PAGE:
For the past four weeks, this blog series has gone in depth with each step to the RUBICONMethod, a six-step proven system for building a successful waste and recycling program within any business. Thus far, readers have successfully completed Step 1: Determine, Step 2: Initiate, Step 3: Vocalize and Step 4: Eliminate. After just a few short weeks of planning and preparing, we’re ready for Step 5: Roll-Out.
Tune in each week for information on each of the six steps to the RUBICONMethod, or download the full guide to work through each step at your own pace and access the checklists and worksheets provided.
Now, goals have been set, plans established, critical players educated, and initial reduction steps taken. It’s time to roll-out the plan.
Step 5: Roll-Out
A plan is only as successful as it’s execution. Seemingly trivial details such as bin placement and liner colors have proven to be critical to the success of any waste reduction program. This step is designed to help you roll-out your program successfully from Day 1.
Side-by-side bin stations
First, it’s critical to decide on the placement of your bins (i.e. recycling and “trash cans”), ensuring that they are consistently available throughout the workplace. Every trash bin should have a recycling bin next to it (not across the room or down the hall). Bins should always be placed side-by-side with recycling always on the right. See the example above, standardized by Recycle Across America.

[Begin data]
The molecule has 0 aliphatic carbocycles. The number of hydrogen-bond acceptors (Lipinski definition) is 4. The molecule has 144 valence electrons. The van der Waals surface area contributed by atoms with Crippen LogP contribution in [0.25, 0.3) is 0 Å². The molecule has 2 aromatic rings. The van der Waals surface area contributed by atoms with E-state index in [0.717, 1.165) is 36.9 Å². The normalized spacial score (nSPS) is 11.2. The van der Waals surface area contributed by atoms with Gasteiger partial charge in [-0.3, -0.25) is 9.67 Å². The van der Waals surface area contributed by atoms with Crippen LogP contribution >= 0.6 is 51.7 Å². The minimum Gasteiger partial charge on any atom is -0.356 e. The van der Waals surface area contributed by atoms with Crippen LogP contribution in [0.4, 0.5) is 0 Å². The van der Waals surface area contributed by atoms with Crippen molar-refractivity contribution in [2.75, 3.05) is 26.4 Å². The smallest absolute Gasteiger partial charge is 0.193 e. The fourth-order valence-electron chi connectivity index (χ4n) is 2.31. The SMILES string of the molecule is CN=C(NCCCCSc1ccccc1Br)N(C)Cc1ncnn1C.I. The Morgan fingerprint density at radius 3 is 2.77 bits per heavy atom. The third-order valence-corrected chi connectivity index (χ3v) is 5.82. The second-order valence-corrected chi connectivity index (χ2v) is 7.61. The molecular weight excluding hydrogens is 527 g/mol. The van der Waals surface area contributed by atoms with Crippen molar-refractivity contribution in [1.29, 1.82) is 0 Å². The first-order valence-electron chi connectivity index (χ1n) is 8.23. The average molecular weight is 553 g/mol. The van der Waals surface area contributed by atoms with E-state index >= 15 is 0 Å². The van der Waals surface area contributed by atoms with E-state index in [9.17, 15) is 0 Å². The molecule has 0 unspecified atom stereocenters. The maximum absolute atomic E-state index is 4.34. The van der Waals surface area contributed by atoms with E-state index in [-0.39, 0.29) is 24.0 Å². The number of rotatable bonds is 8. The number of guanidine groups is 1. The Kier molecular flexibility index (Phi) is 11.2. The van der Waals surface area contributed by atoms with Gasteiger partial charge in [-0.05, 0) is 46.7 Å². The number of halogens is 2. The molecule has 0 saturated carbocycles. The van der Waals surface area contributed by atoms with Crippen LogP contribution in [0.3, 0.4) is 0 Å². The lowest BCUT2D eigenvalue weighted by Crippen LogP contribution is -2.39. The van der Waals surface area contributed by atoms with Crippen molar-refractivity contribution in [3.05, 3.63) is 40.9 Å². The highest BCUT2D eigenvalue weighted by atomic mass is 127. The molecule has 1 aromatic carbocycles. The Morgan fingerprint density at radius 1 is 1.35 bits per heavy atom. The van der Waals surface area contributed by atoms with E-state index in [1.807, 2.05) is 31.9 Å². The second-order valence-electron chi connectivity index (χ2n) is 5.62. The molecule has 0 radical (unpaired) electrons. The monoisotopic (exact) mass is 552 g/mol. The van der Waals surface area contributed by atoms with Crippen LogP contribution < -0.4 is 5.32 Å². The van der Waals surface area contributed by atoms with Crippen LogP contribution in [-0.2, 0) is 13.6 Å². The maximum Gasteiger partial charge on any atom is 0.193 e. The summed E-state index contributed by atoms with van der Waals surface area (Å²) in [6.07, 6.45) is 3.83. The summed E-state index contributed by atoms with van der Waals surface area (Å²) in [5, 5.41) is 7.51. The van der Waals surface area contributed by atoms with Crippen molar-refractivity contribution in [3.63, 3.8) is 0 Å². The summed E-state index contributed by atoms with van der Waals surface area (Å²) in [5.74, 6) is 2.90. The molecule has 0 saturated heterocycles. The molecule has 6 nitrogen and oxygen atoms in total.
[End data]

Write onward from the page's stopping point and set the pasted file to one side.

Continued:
This system of side-by-side bin placement ensures that users select the most appropriate bin for their waste instead of the most convenient. As a result, your bins will be less contaminated and your plan more successful. If you are providing bins for material such as food waste, make sure the bins are convenient by placing them in the kitchen, cafeteria, break rooms, etc.
Another important tip in the RUBICONMethod is to remove all waste bins from personal workstations or desks, and placing bins in high-traffic, communal areas instead. This requires employees to get up and think about their waste. It also reduces janitorial work by cutting down the number of bins that need to be attended to and enables the custodial team to focus more on implementing the new recycling plan.
Now, it’s time to line the bins…
Color-coded bin liners
In each waste or recycling bin, it’s critical to use standardized, colored liners (i.e. bags). For example, a black liner for trash (or landfill), a blue/clear liner for recycling, a biodegradable green liner for organics recycling. If possible, match the color of the bin on the outside of the liner.
People are visual learners and these colors have been used for years to designate waste bins nationwide. Over time, they’ve become internalized, habituated, and standardized with help from Recycle Across America.
Finally, consider adding bins that help turn trash into treasure…
Bins for donations and hard-to-recycle materials
Determine a convenient, accessible location and schedule for the drop-off and pickup of donated materials, such as food, clothing or books. Ensure the bins are labeled with the types of materials and condition accepted. Organizations like TerraCycle provide bins for hard-to-recycle material collection. This includes items such as chip bags, candy wrappers, coffee pods and office equipment.
Once a successful roll-out is complete, you will be ready to move on to Step 6, the final step of the RUBICONMethod.
For the complete step-by-step guide to implementing a successful waste and recycling program, click here.